This Robot Just Became The #1 Texas Hold’Em Player In The World, Is Unbeatable

Scientists have created a robot that will NEVER lose at a game of Limit Texas Hold’Em Poker. This robot, named Cepheus, may lose on any given hand if the cards are inferior, but over time the robot will always come out on top.

Firstly, this is proof that No Limit Texas Hold’Em is the best poker game in existence. The fact that a robot can be programmed to beat anyone at the game is proof enough that there’s no human element involved, and therefore it’s no longer a skill game. Secondly, holy shit when is this robot going to win a bracelet at the World Series of Poker.

My headline above of ‘on the verge of winning’ may be a slight stretch, but you’d be a fool to think that the day isn’t approaching where this robot takes on a field of the most elite poker players and wipes the floor with them….It’s only a matter of time.

If you’re not already familiar withe nuances between no-limit and limit hold’em, in the latter you can only bet a specified amount each time, and there is a cap to each round of betting. Why is that important here? Because it gives the robot the opportunity to minimize its losses on any given hand where the cards don’t come out as planned.

Jason Koebler at VICE’s Motherboard reports:

Poker being what it is, the robot, named Cepheus after a constellation in the northern hemisphere, will lose if it’s dealt an inferior hand, but it will minimize its losses as best as is mathematically possible and will slowly but surely take your money by making the “perfect” decision in any given scenario. Heads-up limit Hold’Em, it can be said, has been “solved.”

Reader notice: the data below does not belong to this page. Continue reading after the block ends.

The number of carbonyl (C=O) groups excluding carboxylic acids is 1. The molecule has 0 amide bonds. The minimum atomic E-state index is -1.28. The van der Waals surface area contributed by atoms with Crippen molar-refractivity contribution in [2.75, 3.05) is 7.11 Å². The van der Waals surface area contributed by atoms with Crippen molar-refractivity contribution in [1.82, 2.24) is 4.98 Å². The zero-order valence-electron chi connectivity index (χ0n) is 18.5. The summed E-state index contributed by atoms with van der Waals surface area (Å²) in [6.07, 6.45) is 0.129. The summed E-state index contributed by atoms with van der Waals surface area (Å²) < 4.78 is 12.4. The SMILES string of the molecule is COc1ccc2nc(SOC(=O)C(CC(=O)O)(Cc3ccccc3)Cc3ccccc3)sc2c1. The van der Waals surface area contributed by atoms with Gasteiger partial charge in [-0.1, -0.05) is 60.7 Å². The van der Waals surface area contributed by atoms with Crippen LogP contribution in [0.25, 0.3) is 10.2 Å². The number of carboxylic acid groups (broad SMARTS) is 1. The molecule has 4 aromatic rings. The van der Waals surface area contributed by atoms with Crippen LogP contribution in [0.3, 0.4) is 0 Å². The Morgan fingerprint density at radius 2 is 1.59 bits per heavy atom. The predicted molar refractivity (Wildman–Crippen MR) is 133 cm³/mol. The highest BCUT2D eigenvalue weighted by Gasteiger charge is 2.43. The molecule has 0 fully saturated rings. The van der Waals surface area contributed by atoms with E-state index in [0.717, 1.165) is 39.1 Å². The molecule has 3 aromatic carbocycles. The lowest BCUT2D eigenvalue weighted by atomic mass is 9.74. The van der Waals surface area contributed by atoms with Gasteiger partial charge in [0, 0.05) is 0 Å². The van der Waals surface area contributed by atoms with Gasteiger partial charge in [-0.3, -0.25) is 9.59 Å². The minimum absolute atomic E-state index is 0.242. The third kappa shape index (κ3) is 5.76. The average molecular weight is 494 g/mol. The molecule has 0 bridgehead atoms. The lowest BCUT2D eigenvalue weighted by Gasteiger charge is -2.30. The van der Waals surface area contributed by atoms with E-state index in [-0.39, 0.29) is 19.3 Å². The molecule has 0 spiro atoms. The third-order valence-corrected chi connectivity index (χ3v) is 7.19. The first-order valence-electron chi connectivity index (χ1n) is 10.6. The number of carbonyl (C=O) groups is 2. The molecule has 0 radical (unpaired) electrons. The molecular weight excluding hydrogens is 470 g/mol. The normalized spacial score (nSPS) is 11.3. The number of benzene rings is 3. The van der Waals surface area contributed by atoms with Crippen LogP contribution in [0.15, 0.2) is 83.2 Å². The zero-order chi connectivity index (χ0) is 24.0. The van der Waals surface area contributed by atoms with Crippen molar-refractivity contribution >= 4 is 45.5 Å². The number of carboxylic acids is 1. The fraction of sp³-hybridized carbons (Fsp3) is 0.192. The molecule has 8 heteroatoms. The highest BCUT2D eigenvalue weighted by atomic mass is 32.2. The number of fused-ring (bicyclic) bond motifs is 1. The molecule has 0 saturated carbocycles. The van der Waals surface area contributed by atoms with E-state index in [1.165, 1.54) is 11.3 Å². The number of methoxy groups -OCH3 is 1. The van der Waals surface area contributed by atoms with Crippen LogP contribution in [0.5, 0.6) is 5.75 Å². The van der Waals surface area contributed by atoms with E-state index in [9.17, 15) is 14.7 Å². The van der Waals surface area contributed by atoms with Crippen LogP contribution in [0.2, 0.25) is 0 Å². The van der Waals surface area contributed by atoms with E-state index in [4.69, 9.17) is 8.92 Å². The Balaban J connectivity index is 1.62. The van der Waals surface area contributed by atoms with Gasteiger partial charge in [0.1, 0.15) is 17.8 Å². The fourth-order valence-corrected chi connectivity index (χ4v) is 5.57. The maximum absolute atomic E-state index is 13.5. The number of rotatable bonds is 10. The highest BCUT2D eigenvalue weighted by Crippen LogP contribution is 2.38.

“You can play one hand of poker and there are hands that Cepheus will fold, and it loses. That’s poker. But poker is about how you do in the long run and, if you play long enough, Cepheus will never lose,” Neil Birch, cocreator of the robot, told me. “It doesn’t make mistakes.”

That’s the key, of course. Birch and his colleagues essentially “brute forced” the game of limit poker, in which there are roughly 3 x 10^14 possible decisions. That, ​according to some estimates, is more possible permutations than hands of poker than have ever been played in human history.

“Poker is big enough that just to specify a strategy—to say how we should play each situation—is as big, maybe bigger than the total number of card games people have ever played,” Birch said.

Cepheus runs through a massive table of all of these possible permutations of the game—the table itself is 11 terabytes of data—and decides what the best move is.

The creators of the robot (Michael Bowling, Neil Burch, Michael Johanson, Oskari Tammelin) published their incredible work in ScienceMag, which can be read HERE.

The abstract of the published study is as follows: